Authorship – which needs to be thought about independently from “blog ownership” and “sections” in a multi-author publication system.  Authorship is an attribute of an “entry”, while “editorship” is an attribute of a “section”.  While a given publication might create a different “section” for each “author” (e.g. a moblog) I think that ought to be the exception instead of the rule.  A given author might create content in various “sections”.  Yet there remains a need to be able to find content by author.  Ideally, we should provide widgets that can display content by author – even allowing a publication to create “author pages” – without necessarily creating a child blog for eah author.  So, for example, a moblog like CuzWeSaidSo would probably create one section per author – because that’s the idea behind the publication – whereas a product-review magazine like ProRec would have sections like “From the Editor”, “Product Reviews”, and “Industry News”, with a given author publishing content in any or all sections.

The Pain of Change

One reason I mentioned metaPost earlier in the article is because I believe that improvements in the blog module, as well as its support tools like metaPost, will lead more people to choose the DNN Blog module for their publication needs.  Let me be blunt: what we have now is a sort of bastardized system that solves none of the above problems well at all.  The longer we go on without making these critical structural changes, the more we doom the Blog module to a second-class existence.  Conversely, the sooner we tackle these problems, and the sooner we address the pain associated with making these changes, the easier it will be.  Delaying these changes only means more pain later on.

Tags, Categories… What’s the Difference?

I’m cooking up a categorization / tagging module for the DotNetNuke blog module, and really would like to get it right the first time.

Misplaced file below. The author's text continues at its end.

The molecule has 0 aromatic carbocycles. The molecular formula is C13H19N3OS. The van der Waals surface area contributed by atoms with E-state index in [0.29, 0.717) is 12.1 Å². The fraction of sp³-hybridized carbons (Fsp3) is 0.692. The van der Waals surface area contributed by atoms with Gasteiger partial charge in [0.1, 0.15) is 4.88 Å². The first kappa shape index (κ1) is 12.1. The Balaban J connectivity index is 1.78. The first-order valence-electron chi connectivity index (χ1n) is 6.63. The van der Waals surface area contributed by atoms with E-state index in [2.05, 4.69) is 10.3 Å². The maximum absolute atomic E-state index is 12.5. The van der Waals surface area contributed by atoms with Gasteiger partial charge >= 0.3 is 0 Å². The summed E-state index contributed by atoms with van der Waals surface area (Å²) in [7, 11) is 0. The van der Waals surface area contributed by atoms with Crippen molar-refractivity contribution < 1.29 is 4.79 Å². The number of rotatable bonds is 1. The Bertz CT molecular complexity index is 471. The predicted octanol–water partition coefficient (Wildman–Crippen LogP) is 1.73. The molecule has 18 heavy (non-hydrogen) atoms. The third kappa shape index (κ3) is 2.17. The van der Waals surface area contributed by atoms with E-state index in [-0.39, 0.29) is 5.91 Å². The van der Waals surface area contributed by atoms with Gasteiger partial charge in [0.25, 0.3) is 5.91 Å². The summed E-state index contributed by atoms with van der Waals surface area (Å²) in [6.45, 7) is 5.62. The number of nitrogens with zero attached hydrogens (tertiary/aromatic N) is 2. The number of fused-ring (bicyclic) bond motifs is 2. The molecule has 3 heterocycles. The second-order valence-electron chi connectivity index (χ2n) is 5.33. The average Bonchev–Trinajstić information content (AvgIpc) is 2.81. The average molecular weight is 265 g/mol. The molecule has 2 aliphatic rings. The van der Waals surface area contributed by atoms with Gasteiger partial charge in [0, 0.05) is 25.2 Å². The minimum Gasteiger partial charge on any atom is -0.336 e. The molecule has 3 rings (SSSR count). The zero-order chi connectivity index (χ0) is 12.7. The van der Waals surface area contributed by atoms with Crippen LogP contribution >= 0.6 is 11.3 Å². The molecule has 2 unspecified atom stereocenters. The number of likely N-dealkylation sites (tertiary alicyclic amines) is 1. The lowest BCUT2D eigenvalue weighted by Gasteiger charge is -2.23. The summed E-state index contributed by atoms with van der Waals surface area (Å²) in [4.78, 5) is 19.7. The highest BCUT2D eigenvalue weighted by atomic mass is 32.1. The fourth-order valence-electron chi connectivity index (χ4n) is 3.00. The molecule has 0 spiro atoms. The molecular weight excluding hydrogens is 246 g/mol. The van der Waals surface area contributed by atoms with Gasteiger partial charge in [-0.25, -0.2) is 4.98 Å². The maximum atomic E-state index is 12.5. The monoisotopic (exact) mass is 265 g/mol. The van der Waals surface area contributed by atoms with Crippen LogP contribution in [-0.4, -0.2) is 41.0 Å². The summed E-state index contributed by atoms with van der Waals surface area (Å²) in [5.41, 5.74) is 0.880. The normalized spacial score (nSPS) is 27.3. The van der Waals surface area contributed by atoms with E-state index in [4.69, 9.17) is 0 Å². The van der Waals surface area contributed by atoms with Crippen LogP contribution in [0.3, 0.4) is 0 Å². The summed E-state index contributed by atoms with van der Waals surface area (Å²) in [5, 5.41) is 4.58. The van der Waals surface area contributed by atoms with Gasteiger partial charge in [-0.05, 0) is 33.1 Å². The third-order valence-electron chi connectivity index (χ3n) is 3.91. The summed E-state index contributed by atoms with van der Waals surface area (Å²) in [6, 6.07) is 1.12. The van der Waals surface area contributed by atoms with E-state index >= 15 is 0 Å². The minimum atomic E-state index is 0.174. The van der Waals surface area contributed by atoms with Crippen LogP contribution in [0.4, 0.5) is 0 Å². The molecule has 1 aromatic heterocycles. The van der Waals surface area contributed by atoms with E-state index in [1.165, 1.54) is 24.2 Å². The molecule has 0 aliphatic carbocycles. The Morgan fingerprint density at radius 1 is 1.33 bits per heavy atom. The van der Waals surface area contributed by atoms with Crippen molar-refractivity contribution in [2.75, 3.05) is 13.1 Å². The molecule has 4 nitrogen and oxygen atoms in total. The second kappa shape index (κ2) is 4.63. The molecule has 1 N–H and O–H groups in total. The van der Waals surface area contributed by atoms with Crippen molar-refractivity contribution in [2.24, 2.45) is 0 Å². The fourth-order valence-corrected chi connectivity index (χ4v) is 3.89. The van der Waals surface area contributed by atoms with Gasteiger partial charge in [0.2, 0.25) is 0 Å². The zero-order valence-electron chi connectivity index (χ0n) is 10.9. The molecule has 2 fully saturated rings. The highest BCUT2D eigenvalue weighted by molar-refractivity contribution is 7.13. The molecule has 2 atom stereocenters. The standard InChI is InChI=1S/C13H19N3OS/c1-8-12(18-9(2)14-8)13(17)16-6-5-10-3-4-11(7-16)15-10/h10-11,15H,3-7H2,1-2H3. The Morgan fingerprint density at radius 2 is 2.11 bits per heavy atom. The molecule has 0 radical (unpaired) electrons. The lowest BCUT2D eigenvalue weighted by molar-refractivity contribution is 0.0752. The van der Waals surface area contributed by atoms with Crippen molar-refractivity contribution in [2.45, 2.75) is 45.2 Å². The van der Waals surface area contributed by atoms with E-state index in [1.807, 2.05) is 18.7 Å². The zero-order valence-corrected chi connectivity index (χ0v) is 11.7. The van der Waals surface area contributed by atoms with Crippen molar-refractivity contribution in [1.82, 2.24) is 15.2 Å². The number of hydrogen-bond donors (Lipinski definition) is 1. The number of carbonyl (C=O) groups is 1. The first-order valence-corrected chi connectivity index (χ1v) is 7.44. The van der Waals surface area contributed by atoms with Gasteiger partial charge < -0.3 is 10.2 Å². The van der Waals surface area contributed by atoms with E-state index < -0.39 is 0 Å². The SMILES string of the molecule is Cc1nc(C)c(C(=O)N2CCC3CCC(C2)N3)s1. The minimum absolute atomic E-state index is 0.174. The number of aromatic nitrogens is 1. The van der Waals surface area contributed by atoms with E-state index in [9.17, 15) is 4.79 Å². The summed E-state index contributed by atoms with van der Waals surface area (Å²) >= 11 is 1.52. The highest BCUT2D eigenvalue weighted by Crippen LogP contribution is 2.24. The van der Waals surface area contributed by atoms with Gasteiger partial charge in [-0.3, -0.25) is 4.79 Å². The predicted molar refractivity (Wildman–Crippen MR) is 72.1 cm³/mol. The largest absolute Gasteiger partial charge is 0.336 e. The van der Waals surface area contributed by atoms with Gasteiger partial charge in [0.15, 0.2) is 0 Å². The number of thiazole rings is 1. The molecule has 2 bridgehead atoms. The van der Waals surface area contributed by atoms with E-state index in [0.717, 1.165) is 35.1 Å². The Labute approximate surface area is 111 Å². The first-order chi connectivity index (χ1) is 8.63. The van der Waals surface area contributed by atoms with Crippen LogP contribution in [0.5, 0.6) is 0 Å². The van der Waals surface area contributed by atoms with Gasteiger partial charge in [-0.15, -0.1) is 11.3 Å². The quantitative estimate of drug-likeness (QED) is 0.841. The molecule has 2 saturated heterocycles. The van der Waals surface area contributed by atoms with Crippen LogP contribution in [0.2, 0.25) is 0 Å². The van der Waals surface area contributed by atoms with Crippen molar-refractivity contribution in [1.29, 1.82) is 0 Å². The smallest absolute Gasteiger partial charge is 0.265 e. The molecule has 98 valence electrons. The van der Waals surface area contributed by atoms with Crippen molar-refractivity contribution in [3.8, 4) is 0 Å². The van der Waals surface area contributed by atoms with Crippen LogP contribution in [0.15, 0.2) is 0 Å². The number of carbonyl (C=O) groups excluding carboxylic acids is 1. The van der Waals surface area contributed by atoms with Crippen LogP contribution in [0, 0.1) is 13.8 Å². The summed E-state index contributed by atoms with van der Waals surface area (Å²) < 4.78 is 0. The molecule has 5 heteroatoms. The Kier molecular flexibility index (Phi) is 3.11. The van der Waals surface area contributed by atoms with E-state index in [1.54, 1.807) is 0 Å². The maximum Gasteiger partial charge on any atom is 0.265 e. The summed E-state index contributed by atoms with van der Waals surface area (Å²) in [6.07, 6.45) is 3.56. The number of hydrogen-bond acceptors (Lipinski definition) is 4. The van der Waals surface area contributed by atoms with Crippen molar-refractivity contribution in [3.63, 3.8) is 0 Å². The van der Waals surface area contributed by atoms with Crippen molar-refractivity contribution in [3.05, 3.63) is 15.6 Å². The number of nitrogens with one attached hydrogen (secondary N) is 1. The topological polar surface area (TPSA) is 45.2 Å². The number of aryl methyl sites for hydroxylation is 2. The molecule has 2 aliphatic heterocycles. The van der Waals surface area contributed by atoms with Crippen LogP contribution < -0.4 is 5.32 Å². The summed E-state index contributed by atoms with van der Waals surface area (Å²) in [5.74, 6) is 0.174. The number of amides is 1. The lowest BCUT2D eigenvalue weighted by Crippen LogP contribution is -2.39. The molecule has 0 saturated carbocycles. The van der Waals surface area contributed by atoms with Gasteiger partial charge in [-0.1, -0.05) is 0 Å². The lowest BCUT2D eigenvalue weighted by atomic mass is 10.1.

I want to balance ease-of-use, practicality, and power.  Right away, the issue of managing a “true” hierarchical tag structure with multiple selection capability rears its ugly head.  Building a tree-style hierarchy manager is tricky, and can be confusing to users.  And then, assigning categories from a tree structure can be very clumsy, especially if the tree is very tall.  I’ve seen this done with side-by-side listboxes & tree controls, and it’s always really clumsy.

If we set aside the idea of hierarchy for a second, and just look at good ways to apply tags, I like the way Amazon handles it by using a simple Ajax-enabled auto-suggestion textbox.  You can easily type a few characters of an appropriate tag, and the app will suggest the rest of the word.  More tags can be added with a comma delimiter.  If you want to add a brand new tag, you just type it.  This eliminates the need of a long list with checkboxes or a UI for creating and managing tags.  A significant advantage is that it works for short lists yet scales up very well for long lists.   I strongly prefer this UI for applying tags to blog posts.

Trying to implement this with true hierarchies is trickier.  My idea is the use of a hierarchy delimiter.  The user can create hierarchies as deep as they like, and the auto-suggestion box helps them out.  So a blog post might be tagged up as follows:

Tags: [PlacesDallas; PlacesNew York; PlacesParis; FoodsSteak; FoodsFish; FoodsPizza; Time of DayMorning; Time of DayEvening]